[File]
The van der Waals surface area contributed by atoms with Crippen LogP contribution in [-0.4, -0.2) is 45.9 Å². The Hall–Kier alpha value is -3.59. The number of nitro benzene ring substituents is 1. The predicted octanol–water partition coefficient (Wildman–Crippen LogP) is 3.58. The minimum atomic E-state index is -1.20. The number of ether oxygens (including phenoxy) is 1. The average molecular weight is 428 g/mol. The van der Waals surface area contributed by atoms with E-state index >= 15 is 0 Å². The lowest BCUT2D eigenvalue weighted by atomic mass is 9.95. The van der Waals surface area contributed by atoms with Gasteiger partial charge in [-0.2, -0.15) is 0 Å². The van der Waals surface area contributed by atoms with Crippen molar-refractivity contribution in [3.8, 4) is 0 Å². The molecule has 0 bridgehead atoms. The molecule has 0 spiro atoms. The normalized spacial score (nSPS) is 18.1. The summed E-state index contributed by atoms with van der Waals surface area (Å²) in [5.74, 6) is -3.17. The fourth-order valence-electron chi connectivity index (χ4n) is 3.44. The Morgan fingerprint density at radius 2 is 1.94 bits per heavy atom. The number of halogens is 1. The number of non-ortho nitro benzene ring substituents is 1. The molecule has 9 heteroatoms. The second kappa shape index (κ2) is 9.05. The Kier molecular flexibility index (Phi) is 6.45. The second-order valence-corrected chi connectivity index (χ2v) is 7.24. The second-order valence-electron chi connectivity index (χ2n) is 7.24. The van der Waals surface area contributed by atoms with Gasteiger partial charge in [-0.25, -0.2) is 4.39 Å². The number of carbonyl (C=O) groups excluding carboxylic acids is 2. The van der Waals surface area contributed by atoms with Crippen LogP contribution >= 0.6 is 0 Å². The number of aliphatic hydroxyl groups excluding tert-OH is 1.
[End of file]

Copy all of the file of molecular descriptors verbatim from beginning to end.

The van der Waals surface area contributed by atoms with Crippen LogP contribution in [-0.4, -0.2) is 45.9 Å². The Hall–Kier alpha value is -3.59. The number of nitro benzene ring substituents is 1. The predicted octanol–water partition coefficient (Wildman–Crippen LogP) is 3.58. The minimum atomic E-state index is -1.20. The number of ether oxygens (including phenoxy) is 1. The average molecular weight is 428 g/mol. The van der Waals surface area contributed by atoms with E-state index >= 15 is 0 Å². The lowest BCUT2D eigenvalue weighted by atomic mass is 9.95. The van der Waals surface area contributed by atoms with Gasteiger partial charge in [-0.2, -0.15) is 0 Å². The van der Waals surface area contributed by atoms with Crippen molar-refractivity contribution in [3.8, 4) is 0 Å². The molecule has 0 bridgehead atoms. The molecule has 0 spiro atoms. The normalized spacial score (nSPS) is 18.1. The summed E-state index contributed by atoms with van der Waals surface area (Å²) in [5.74, 6) is -3.17. The fourth-order valence-electron chi connectivity index (χ4n) is 3.44. The Morgan fingerprint density at radius 2 is 1.94 bits per heavy atom. The number of halogens is 1. The number of non-ortho nitro benzene ring substituents is 1. The molecule has 9 heteroatoms. The second kappa shape index (κ2) is 9.05. The Kier molecular flexibility index (Phi) is 6.45. The second-order valence-corrected chi connectivity index (χ2v) is 7.24. The second-order valence-electron chi connectivity index (χ2n) is 7.24. The van der Waals surface area contributed by atoms with Gasteiger partial charge in [-0.25, -0.2) is 4.39 Å². The number of carbonyl (C=O) groups excluding carboxylic acids is 2. The van der Waals surface area contributed by atoms with Crippen LogP contribution >= 0.6 is 0 Å². The number of aliphatic hydroxyl groups excluding tert-OH is 1.